3 Ways To Teach Sportsmanship

Sportsmanship is all about respecting the opponent, your teammates, and yourself. Whether you care about the other person or team or not, it is important to display good behavior towards other people during competition. This helps to develop character and is especially important for children to learn when they are participating in sport.

Here we will show you three ways to teach sportsmanship. These ideas are very simple to teach and these ideas can be taught to any age group.

1. Emphasize that your team shows graciousness.

When you show graciousness towards another team, you are showing them respect as an opponent.

Whether the lost or won, encouraging the team to show that sense of graciousness means that the other team is likely to show the same respect again the next time they play against your team. This is a life skill that will serve children well as they move on to more important things in life.

2. Make the team focus on the effort, rather than the result.

People who are results oriented are the kinds of people only care about the result, rather than the process that it took to get to that result. The more successful your team is, the more that your team has ingratiated itself with the idea that effort means more than results.

By doing this, your team is less likely to get upset over the result and more likely to show respect to the opponent. It teaches the team that all games are simply tests and in order to win, more focus needs to be placed on the effort and on the aspects of the performance which were sub-par.

An important life skill is how a person prepares to win. The will to will is nothing compared with the will to prepare to win. You can learn drills and techniques at a site like Piranha (http://www.piranhasportsfitness.com/basketball/agility-training-exercise-guide), and you can then teach kids that training is the most important part of sport. Victory in the realm of practice, when nobody is looking, is more important than victory on the field. However, when you have victories in practice, you tend to have victory in the game as well.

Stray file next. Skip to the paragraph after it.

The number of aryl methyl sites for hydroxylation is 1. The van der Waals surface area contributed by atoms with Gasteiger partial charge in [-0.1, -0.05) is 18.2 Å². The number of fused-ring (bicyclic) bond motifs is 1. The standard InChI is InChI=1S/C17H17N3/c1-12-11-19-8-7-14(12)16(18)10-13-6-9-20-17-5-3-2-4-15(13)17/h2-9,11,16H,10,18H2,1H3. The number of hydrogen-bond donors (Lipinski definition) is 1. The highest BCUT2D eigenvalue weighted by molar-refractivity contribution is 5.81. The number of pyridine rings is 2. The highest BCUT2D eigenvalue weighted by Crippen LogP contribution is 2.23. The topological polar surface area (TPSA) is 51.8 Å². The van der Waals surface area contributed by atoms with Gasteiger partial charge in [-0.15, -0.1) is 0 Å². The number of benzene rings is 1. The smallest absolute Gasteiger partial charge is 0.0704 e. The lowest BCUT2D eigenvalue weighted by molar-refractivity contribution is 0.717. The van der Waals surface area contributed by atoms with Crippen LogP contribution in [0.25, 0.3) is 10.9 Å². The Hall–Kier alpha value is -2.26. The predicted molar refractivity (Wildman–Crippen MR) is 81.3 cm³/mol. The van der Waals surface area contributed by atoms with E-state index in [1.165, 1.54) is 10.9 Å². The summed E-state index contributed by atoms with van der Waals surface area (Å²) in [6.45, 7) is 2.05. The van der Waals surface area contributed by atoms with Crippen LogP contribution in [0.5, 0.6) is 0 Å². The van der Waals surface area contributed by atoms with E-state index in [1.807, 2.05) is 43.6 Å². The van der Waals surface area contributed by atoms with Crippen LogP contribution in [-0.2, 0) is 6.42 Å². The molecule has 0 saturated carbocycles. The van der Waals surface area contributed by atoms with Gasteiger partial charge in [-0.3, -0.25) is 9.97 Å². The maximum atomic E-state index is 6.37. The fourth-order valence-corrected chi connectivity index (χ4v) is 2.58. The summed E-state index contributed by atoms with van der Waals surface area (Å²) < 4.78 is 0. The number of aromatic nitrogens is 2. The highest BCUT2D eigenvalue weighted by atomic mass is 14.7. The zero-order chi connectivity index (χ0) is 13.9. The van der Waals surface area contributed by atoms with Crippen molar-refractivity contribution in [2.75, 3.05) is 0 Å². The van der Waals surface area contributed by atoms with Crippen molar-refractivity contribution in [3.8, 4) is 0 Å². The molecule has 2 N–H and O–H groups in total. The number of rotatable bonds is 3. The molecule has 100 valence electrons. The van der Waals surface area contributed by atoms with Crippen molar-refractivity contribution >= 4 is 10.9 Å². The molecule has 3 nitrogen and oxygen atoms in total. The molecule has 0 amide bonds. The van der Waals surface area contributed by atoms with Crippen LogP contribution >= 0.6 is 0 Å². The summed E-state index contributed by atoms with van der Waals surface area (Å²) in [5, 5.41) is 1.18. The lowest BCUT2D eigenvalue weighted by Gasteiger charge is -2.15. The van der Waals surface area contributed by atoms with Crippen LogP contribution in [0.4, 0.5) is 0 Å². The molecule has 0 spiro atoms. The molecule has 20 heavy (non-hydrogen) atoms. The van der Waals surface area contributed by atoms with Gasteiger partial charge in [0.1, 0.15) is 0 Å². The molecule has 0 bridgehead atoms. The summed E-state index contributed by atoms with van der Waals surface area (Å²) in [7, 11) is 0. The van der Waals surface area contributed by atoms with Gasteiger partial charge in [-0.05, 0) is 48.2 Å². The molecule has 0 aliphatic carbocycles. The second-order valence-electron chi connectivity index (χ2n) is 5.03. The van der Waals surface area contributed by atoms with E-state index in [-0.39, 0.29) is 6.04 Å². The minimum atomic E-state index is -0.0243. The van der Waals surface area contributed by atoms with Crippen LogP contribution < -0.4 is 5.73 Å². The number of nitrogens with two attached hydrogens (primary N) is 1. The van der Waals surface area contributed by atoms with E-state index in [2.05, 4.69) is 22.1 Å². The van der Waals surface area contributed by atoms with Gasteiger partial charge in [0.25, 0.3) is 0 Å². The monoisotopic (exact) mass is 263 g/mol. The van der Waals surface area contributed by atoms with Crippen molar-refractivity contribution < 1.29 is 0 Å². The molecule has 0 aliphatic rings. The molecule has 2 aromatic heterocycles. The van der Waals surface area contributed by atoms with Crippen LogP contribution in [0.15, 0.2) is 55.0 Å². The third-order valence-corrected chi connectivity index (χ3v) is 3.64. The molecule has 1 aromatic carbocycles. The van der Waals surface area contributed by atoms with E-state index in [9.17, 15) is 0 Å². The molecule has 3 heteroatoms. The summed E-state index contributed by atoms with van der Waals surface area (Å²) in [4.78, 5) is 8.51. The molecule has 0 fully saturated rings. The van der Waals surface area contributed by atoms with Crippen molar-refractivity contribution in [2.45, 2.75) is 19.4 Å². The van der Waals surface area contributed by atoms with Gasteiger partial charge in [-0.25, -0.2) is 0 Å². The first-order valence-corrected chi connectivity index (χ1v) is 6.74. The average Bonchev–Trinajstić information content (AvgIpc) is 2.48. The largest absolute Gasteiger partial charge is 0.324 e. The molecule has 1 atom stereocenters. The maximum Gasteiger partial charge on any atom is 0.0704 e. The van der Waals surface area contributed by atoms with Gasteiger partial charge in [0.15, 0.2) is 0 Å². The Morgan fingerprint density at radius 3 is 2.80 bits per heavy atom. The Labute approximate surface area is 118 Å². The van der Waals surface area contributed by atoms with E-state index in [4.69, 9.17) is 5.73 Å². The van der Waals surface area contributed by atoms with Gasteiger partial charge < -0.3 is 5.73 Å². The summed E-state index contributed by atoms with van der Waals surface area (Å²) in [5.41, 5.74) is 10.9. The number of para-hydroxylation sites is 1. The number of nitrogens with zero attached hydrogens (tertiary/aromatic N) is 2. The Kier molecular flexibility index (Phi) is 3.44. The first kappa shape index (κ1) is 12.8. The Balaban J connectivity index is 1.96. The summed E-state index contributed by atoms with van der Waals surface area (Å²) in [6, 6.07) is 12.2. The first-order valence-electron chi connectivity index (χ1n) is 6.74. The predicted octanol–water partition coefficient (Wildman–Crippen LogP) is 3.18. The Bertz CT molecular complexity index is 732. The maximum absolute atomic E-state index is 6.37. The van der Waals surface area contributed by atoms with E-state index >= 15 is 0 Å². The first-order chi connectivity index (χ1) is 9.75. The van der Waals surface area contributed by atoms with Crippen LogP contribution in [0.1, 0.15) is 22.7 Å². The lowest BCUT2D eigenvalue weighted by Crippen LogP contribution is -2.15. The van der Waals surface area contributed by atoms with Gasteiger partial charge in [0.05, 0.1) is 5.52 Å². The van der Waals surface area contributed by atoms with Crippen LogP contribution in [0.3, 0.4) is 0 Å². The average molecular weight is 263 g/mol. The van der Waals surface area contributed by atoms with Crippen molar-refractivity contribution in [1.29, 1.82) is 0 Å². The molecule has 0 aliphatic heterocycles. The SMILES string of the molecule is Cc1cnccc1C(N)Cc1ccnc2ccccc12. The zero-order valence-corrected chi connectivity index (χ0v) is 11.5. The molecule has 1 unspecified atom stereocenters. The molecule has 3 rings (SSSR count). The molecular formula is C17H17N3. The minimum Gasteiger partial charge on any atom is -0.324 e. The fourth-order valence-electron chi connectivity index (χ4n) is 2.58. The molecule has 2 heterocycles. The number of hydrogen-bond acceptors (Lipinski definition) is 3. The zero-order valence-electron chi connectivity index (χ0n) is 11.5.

3. Force the team to put the game into context.

Bad sportsmanship stems from the idea that every game is a life or death situation. Therefore, the teams that thinks this way tends to forget about sportsmanship and only focus on the result.

Get the team to realize that not every game is important in the context of life. While it is important to win, it is more important to realize that life moves on after a loss. The game isn’t everything, and it’s only a game. In the grander scheme of things, winning isn’t very important at all. What is important is how one reacts to winning or to losing.

That is one of the most important lessons that sports teaches us. To lose and to win with grace. Make sure you emphasize this principle when you are teaching a team or your own child how to participate in sports.

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